But there was something else, though. I couldn’t make out individual words, but I could definitely hear somethin’, a sense of … was it panic? That didn’t really mesh with the hardened image I had in my mind of the showdown-challengin’ outlaw. But yeah, Whistlin’ Pete had both of his arms in the air now, so no gun probably, and there was definitely some flailin’ around going on.
That was maybe five minutes ago. We’ve been at a standoff ever since. I’m just noticing now those same lines of shadows and dust gettin’ kicked up in front of Whistlin’ Pete. Only, from this distance, those lizards must’a been a lot bigger. Now I’m really startin’a get a little freaked out.
Pete’s horse just did one of those moves where it stood up on his hind legs and kicked the front ones in the air. I can make out Pete strugglin’ to hold on, but two or three bucks and he’s on the ground. Now there are more lizards runnin’ right in front of the both of them, dozens, or hundreds even, several lines runnin’ between us and, when I look behind, there are even more.
And gettin’ bigger, the size of dogs now. The little ones earlier weren’t payin’ any attention, but now some of the bigger ones are stoppin’ for a couple’a seconds, just to kind of eye me down, pay me just a half a minute of consideration. In the distance, Pete looks like he’s strugglin’ with somethin’.
And the bigger they get, the more and more time these lizards stop to look, to make eye contact even. Now I’m gettin’ the sense that somethin’ progressive is happenin’ here, somethin’ primal, not natural, a whole line of little lizards runnin’ away from bigger lizards, and they’re only gettin’ bigger. I swear, that one right there had to be the size of a Shetland pony, and when it stops to look, it doesn’t start runnin’ again, it just stays here and stares.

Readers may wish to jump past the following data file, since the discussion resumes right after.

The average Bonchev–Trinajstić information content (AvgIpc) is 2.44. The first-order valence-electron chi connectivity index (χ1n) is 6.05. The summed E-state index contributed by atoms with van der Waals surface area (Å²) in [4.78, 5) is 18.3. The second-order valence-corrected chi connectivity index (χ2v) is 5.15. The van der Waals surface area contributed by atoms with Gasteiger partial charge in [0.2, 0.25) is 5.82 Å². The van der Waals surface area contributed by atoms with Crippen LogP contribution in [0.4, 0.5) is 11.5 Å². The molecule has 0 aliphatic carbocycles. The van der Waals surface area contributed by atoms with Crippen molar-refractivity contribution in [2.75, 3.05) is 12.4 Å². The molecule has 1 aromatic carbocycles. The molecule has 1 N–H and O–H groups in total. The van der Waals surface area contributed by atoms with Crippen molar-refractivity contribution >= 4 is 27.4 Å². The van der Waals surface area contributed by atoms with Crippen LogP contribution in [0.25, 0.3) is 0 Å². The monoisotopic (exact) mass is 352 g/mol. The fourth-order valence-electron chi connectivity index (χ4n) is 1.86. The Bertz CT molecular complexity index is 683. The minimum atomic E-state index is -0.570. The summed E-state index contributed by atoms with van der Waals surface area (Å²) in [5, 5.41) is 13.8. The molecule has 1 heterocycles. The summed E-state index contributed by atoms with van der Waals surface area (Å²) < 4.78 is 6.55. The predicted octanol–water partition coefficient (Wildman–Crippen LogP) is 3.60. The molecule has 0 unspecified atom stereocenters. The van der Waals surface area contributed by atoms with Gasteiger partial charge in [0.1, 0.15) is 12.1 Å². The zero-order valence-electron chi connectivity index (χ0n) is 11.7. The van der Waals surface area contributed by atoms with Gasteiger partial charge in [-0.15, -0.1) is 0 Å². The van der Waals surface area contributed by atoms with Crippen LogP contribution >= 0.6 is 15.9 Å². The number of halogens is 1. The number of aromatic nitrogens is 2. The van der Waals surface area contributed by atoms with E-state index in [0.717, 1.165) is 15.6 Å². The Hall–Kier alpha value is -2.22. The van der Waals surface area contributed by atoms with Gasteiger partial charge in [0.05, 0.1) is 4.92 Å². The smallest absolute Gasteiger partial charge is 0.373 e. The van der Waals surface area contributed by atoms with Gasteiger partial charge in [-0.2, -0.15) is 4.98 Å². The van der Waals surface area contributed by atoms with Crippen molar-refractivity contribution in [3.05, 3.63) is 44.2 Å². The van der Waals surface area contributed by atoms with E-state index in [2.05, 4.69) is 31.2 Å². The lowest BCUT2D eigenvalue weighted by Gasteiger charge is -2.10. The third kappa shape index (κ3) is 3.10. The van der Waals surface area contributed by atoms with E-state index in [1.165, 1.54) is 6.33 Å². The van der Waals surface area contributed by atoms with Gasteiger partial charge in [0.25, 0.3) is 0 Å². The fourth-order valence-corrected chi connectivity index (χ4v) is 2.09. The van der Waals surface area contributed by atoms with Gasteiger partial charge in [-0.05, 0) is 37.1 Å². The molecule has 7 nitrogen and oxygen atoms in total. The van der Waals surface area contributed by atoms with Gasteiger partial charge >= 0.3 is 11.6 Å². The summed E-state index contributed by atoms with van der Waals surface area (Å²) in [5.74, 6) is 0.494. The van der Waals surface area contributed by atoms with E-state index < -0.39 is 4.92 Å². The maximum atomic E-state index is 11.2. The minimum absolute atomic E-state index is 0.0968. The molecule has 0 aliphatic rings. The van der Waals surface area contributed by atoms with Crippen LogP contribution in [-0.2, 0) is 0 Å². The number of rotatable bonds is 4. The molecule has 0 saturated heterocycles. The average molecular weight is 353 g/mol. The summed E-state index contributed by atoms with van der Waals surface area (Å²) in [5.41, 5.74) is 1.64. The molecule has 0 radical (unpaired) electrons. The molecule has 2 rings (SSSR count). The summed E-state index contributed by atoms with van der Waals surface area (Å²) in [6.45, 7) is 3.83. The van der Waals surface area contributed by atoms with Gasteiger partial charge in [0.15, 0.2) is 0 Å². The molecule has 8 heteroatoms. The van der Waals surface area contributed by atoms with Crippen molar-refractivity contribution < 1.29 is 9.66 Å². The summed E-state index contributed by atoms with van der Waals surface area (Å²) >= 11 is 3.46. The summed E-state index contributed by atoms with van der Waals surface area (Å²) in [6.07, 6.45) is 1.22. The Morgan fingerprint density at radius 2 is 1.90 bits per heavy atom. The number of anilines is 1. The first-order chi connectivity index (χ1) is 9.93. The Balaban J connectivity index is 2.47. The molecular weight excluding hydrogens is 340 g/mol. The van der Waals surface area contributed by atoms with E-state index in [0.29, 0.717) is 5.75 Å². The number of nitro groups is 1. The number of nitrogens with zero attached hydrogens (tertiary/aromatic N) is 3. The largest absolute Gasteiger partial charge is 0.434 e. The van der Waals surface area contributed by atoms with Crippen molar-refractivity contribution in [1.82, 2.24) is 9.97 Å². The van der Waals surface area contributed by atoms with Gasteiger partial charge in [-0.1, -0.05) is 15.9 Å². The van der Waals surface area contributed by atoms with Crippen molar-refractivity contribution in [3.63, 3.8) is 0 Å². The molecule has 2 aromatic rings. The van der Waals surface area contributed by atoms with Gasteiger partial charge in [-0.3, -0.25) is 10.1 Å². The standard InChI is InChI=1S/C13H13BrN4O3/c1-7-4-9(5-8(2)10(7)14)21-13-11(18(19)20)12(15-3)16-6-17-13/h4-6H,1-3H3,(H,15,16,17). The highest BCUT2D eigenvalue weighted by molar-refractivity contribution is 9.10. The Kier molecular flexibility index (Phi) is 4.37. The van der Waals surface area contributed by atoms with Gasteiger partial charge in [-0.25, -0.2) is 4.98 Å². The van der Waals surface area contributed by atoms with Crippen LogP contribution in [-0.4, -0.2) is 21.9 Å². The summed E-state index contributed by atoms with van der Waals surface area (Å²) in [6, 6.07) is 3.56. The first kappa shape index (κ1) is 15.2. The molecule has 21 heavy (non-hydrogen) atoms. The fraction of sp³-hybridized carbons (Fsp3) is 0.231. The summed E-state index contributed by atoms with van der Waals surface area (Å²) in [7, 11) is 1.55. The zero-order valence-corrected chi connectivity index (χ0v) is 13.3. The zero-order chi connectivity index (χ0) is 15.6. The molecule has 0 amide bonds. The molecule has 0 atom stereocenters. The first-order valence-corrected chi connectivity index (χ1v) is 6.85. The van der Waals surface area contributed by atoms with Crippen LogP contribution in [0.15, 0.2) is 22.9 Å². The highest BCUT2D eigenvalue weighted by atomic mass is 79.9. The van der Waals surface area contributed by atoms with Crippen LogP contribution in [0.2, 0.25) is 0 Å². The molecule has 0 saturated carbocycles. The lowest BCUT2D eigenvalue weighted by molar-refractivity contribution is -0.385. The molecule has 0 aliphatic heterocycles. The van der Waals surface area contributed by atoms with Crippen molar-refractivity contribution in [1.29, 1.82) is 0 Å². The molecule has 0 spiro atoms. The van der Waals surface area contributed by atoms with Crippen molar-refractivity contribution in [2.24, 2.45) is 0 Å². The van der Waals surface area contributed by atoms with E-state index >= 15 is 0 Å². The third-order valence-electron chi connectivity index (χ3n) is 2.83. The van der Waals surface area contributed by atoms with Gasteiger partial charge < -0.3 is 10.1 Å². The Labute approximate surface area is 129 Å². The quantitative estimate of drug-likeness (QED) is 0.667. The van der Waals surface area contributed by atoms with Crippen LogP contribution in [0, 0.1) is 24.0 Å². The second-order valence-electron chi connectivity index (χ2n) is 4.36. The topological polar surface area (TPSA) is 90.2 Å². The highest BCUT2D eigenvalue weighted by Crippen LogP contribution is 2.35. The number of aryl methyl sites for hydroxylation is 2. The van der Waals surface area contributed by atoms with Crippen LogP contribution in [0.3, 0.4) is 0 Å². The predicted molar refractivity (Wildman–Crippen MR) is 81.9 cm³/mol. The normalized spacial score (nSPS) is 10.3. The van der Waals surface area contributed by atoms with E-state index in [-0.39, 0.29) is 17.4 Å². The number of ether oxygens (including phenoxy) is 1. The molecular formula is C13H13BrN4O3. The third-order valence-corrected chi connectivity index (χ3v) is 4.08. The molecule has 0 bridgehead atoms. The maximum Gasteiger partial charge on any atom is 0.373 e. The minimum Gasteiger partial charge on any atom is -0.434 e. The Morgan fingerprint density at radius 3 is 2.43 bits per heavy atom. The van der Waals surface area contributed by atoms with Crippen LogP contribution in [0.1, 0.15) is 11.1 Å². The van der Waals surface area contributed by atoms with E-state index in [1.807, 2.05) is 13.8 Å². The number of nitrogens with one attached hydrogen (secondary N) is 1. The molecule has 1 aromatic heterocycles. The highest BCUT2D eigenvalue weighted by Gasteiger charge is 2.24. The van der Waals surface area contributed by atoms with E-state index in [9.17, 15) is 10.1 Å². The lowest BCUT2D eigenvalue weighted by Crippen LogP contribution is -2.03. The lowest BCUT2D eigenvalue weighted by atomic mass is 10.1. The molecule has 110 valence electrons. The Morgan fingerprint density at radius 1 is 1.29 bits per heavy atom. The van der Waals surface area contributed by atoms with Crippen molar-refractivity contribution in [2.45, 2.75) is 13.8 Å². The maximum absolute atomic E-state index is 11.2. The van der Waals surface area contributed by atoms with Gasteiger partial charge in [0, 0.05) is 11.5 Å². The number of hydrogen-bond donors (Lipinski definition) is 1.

In the distance, Pete’s gone. It’s just those shimmering wavy heat lines at the horizon, which is gettin’ increasingly difficult to see anyway, on account of all of the lizards. To my right I’m startin’a hear something like a stampede, and I get the sense that my horse is gettin’ spooked. I don’t want to see how big the biggest of these things gets, and I don’t want to get bucked off like Whistlin’ Pete did.
And so I let out a big, “Ya!” and steer myself in the only direction I can. Not in front, not behind, because there are lizards as far back in the other direction, but just left, just runnin’ right alongside all of the other lizards. I look back and the big ones that had stopped at me before are right on my tail. And behind them, there isn’t even a horizon anymore, it’s just shimmering, squirming, dust-brown scales, all of them. And all I can do is hope that my horse can outrun these things, that maybe I’ll find a way out before we get to the canyon’s edge, as long as the big ones didn’t catch up, and as long as I can hold on when the horse eventually decides to throw me off. Although I have that feeling, like he’s right about to buck. Any second now and I’ll be on the ground, if he can’t hold on, that is. “Ya!” he keep screamin’, hopin’a maintain some control, kickin’ the horse in the side, “Ya! Ya!”